Prognosis depends on presentation, response to treatment, and the quality of aftercare. Early and continued medication remains the key to good management. Acute onset over several weeks rather than many months, a supportive family, personal intelligence and insight, positive rather than negative symptoms, a later age of onset (over 25 years), and a good response to low doses of drugs are indicative of a better outcome. By contrast, the worst case scenario would be an insidious illness over several years in a teenager from a disrupted family who shows possible brain damage or additional learning difficulties.
What is clear is that the residual population of the old asylums—incontinent, mute, and utterly dependent—is a thing of the past. However, a younger group of constantly relapsing patients (“revolving-door patients”) shows the limitations of community support. Failure to comply with medication is often a key factor, and research into improving compliance in the community is showing some success.
Schizophrenia remains a diagnostic, clinical, and rehabilitative challenge
The development of local guidelines and supportive general practices or psychiatric liaison clinics are both educational and effective. Stigma and media hype of isolated assaults (such as the Christopher Clunis affair) tend to mask the good stability and personal functioning of the great majority of patients. Human resources in the form of community psychiatric nurses, social workers, occupational therapists, and care workers are often underestimated as well as underfunded.
National Schizophrenia Fellowship (NSF), 28 Castle Street, Kingston upon Thames, Surrey, KT1 1SS
Telephone (0181) 547 3937, Advice Service (0181) 974 6814
Publishes a useful leaflet for patients and families: What is schizophrenia?
Schizophrenia: A National Emergency (SANE), 199-205 Old Marylebone Road, London NW1 5QP
Saneline (0171) 724 8000 and 0345 67 8000
The Manic Depressive Fellowship has active local groups in many areas
MIND (National Association for Mental Health), Granta House, 15-17 Broadway, Stratford, London E15 4BQ
Info-Line (0181) 522 1728 and 0345 660 163
Excellent information is obtainable from voluntary groups such as the National Schizophrenia Fellowship or the Hearing Voices Network. New drug and psychological treatments, as well as research insights into the differing syndromes and symptoms, give hope for the future.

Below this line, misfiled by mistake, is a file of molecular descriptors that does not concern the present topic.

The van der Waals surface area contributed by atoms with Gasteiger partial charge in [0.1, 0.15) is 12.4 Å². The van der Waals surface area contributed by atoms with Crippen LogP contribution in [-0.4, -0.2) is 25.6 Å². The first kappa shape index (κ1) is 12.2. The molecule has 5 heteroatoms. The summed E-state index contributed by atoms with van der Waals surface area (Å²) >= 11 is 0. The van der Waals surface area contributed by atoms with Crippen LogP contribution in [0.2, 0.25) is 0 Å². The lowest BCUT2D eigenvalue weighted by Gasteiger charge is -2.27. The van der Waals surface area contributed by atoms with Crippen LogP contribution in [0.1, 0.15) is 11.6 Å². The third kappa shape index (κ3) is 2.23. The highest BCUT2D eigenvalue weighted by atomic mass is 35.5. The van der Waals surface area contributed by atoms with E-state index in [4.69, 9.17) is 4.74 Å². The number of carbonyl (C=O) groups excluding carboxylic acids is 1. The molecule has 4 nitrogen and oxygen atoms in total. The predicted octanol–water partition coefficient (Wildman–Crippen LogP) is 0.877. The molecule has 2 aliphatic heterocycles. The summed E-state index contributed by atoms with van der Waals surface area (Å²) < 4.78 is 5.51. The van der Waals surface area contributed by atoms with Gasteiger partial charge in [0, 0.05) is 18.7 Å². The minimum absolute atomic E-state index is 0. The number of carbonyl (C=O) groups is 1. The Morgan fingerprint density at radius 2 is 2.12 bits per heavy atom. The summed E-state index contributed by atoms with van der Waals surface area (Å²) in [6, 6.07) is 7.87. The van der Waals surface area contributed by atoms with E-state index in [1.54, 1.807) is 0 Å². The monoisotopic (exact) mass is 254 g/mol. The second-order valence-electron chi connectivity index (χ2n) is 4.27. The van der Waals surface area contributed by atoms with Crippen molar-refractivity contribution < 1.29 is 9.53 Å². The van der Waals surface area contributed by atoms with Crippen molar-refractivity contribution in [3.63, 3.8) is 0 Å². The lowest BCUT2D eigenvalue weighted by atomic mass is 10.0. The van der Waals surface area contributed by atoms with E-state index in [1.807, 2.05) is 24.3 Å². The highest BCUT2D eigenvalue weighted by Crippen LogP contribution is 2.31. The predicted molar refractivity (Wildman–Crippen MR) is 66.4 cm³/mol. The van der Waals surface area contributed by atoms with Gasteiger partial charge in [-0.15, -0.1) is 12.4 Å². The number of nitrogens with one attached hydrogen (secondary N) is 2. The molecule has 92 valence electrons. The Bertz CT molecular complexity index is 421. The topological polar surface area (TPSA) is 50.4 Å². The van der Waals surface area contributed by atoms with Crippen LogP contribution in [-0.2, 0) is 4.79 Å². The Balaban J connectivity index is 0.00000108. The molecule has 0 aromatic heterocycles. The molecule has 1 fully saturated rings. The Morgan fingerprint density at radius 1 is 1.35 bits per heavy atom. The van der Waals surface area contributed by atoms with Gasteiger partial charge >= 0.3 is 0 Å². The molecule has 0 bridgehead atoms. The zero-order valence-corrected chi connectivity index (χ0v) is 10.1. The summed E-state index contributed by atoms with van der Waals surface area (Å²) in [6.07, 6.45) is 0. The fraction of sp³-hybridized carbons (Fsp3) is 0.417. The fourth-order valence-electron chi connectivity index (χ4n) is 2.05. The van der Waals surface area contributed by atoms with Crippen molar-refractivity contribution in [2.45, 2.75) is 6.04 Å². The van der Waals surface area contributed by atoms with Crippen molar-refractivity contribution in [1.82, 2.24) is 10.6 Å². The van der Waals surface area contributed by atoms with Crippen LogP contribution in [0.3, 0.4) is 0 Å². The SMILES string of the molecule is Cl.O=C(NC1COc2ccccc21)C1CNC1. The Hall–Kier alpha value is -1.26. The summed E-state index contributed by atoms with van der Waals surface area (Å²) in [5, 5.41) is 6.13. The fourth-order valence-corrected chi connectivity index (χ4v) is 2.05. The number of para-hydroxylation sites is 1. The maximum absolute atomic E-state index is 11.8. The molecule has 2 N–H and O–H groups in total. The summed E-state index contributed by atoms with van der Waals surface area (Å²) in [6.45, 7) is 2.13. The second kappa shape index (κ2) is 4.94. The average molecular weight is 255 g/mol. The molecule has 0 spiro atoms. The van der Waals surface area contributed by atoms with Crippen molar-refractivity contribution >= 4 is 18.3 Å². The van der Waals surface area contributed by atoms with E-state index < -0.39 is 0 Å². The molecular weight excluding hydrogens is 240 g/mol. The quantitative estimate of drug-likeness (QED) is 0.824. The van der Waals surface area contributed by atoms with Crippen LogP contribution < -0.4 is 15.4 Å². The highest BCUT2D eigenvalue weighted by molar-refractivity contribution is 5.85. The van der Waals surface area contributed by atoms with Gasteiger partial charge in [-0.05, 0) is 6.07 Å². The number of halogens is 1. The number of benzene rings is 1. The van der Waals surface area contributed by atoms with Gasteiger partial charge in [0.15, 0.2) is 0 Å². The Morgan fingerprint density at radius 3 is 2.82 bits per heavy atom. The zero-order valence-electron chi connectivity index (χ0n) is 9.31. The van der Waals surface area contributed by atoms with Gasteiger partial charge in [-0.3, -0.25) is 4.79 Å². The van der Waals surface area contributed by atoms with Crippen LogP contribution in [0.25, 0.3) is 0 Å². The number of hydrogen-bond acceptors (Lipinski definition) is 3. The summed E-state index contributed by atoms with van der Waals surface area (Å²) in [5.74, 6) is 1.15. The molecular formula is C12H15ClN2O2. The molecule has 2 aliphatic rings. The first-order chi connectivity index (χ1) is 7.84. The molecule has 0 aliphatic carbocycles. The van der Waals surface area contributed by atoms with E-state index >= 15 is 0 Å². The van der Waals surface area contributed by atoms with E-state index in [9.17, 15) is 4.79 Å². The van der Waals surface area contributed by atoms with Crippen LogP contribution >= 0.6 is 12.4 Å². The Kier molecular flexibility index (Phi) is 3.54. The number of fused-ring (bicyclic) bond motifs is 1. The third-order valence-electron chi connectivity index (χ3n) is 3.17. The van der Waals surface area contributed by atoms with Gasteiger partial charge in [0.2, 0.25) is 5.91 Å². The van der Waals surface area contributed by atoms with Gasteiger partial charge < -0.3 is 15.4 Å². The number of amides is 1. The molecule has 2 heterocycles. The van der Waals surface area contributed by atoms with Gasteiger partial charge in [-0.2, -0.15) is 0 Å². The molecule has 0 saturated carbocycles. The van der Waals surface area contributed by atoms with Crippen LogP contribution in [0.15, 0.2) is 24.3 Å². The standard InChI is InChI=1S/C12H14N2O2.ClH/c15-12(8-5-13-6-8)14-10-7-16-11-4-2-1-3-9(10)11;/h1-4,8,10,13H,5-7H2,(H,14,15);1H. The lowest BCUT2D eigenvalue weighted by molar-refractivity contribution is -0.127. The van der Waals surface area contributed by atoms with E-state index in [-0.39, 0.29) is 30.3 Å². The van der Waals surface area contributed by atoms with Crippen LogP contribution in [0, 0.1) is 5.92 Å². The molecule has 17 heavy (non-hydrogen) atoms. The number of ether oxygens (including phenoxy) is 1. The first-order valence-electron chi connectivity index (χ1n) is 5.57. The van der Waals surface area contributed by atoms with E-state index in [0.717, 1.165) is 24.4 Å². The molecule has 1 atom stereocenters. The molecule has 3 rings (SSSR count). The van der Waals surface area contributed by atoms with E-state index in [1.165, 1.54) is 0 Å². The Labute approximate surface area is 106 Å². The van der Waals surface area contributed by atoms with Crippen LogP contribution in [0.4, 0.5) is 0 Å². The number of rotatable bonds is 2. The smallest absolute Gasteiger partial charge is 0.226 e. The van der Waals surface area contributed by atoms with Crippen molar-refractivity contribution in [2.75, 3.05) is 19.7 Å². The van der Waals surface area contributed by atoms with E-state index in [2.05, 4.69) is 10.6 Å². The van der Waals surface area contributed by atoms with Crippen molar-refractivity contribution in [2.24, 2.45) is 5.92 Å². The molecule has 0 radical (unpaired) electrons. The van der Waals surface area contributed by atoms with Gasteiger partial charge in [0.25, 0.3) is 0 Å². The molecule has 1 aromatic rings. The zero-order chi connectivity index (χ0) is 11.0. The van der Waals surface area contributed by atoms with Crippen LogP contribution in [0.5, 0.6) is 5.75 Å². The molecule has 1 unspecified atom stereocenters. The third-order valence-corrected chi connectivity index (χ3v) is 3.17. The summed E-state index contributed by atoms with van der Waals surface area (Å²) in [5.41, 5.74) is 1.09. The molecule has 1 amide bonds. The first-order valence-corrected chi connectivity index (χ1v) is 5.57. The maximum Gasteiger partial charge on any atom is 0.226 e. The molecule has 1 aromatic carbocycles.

Mania and other psychoses
Psychotic symptoms, often indistinguishable from those seen in schizophrenia, occur in manic-depressive illness. Mania typically presents with hyperactivity, an elevated or excessively irritable mood, sleep loss, pressure of speech, and a tendency to jump from topic to topic (flight of ideas). The latter may mimic forms of thought disorder, while grandiose beliefs (often delusional) may generate excess spending or a chaotic personal lifestyle. Hypomania is the term applied to a less severe form without psychotic features.
Modern classification systems recognise the existence of acute and transient psychotic disorders, often occurring in association with stress, which may resolve spontaneously in a few days or weeks. On the other hand, persistent delusional disorder is characterised by circumscribed delusional beliefs of long standing in the absence of other psychotic features or of intellectual deterioration. Schizophrenic or manic symptoms may arise in a range of infective disorders (such as malaria and HIV infection), metabolic disorders (such as hypothyroidism), and idiopathic cerebral disorders.
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Tylee A. Guidelines for schizophrenia management. Hospital Update 1994:(supplement, Psychiatry Seminar):23
Wilkinson G, Kendrick T. A carer's guide to schizophrenia. London: Royal Society of Medicine Press, 1996
The artwork is by Melissa Husby and reproduced with permission of the Stock Illustration Source.
Trevor Turner is consultant psychiatrist, St Bartholomew's and the Homerton Hospitals, London.
The ABC of mental health is edited by Teifion Davies, senior lecturer in community psychiatry, United Medical and Dental Schools, St Thomas's Hospital, London, and honorary consultant psychiatrist, Lambeth Healthcare NHS Trust, and T K J Craig, professor of community psychiatry, United Medical and Dental Schools, St Thomas's Hospital.